Deep-sea sponges may offer key to antibiotic drug resistance

For the study, Guojun Wang, assistant research professor, Peter McCarthy, Ph.D., research professor and associate director of education, both at FAU Harbor Branch, and collaborators, used rare earth salts, an efficient and easy-to-use chemical elicitation, to trigger dormant secondary metabolic capability in the 50 actinobacteria strains they examined.

Results from the study reveal that more than half of the strains showed anti-microbial activity in at least one assay, indicating the potential of this group of actinobacteria for the production of antimicrobial natural products. Among them, several strains were identified for their potent antifungal activity, for anti-MRSA activity, and for both antifungal and antibacterial activities. A key finding from the study was the identification of a strain that produced metabolites that are more potent than the bacterial antibiotic, vancomycin, against C. difficile.

“We have found that deep-sea microorganisms, especially actinomycetes, are an attractive, untapped source for the discovery of anti-infective agents,” said Wang. “In addition, the diversity of microbes we used in this study and their origins are quite novel. Most exciting is the demonstration of the importance of using an elicitor in this type of study as 50 percent of the strains showed the effect of the elicitor on antimicrobial activity.” 

Both the U.S. Centers for Disease Control and Prevention (CDC) and the World Health Organization (WHO) have issued lists of priority pathogens. In 2017, the CDC listed 18 drug-resistant bacteria threats to the U.S. For the first time, WHO listed 12 families of bacteria as the greatest threat to human health.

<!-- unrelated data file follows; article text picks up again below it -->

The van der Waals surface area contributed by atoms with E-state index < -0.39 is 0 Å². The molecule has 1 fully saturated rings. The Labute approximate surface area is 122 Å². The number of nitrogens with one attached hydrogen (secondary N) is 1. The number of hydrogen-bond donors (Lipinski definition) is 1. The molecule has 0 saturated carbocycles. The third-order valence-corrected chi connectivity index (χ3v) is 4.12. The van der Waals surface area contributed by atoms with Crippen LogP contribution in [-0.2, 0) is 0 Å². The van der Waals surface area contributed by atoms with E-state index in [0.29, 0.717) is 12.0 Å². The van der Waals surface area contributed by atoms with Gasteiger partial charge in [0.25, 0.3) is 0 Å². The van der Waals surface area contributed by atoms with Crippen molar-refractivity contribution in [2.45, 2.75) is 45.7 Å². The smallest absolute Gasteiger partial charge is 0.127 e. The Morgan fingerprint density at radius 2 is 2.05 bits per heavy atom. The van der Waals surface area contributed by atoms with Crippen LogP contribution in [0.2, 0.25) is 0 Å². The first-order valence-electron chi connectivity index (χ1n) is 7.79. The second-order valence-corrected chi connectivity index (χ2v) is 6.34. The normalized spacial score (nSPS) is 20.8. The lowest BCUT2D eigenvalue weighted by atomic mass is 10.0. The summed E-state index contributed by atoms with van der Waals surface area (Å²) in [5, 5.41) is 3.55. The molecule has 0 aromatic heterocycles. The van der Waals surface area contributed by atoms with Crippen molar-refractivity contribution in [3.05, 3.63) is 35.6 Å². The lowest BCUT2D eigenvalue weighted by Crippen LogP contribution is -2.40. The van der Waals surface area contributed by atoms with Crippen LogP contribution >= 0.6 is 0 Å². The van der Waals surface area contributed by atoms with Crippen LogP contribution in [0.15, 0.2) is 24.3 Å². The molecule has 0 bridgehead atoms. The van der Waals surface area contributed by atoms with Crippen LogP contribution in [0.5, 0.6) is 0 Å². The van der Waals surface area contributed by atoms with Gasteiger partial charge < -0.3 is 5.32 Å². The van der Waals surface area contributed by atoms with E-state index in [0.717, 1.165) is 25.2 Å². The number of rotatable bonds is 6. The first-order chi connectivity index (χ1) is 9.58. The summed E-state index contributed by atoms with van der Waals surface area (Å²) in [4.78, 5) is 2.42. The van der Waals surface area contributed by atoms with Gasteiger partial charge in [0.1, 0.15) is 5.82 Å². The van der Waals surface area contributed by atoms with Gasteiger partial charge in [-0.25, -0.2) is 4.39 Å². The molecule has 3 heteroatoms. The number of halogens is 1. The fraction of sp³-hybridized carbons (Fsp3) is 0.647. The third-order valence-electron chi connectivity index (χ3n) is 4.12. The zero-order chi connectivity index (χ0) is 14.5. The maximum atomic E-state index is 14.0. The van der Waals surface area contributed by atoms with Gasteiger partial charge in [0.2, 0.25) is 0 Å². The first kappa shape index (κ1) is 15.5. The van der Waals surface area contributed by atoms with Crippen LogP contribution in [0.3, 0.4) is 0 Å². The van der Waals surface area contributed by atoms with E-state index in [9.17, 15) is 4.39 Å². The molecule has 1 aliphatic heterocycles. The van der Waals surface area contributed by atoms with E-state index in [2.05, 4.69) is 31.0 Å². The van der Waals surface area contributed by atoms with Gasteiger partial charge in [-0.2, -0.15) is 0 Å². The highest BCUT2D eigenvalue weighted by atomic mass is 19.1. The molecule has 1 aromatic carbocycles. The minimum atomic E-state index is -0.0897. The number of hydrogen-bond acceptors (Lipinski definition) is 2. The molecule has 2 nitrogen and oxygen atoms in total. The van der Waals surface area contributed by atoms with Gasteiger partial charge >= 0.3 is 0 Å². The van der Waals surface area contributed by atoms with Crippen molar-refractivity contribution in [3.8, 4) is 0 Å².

“Marine natural products represent an increasingly attractive source of new anti-infective agents,” said McCarthy. “Searching for new taxa as new sources is critical when we are looking for new agents, but equally important is finding ways to exploit the full genetic potential of these microbes. We are working to identify additional new chemicals and test their activity and mode of action with the ultimate goal to identify potent drug leads from marine microbes.”

The researchers are in the process of purification and structural identification of additional bioactive chemicals and have determined the genome sequences of three of the strains they studied. They are currently analyzing and investigating the potential biosynthetic gene clusters and gene-compound relationships. 

Infectious diseases remain a major threat to human health causing millions of deaths worldwide, especially in medically less-developed countries and regions. In 2016, there were an estimated 1.2 million tuberculous deaths, 1.03 million HIV/AIDS deaths, and 719,600 malaria deaths. This situation is significantly worsened by the prevalence of multi-drug resistance. While therapeutics such as vancomycin, metronidazole, fidaxomicin or nitazoxanide are available, because of drug resistance or toxicity to gut microbiome, new drugs, especially those with narrow spectrum, are desperately needed.

— Read more in Dongbo Xu et al., “Bioprospecting Deep-Sea Actinobacteria for Novel Anti-infective Natural Products” Frontiers of Microbiology (30 April 2018) (doi: org/10.3389/fmicb.2018.00787_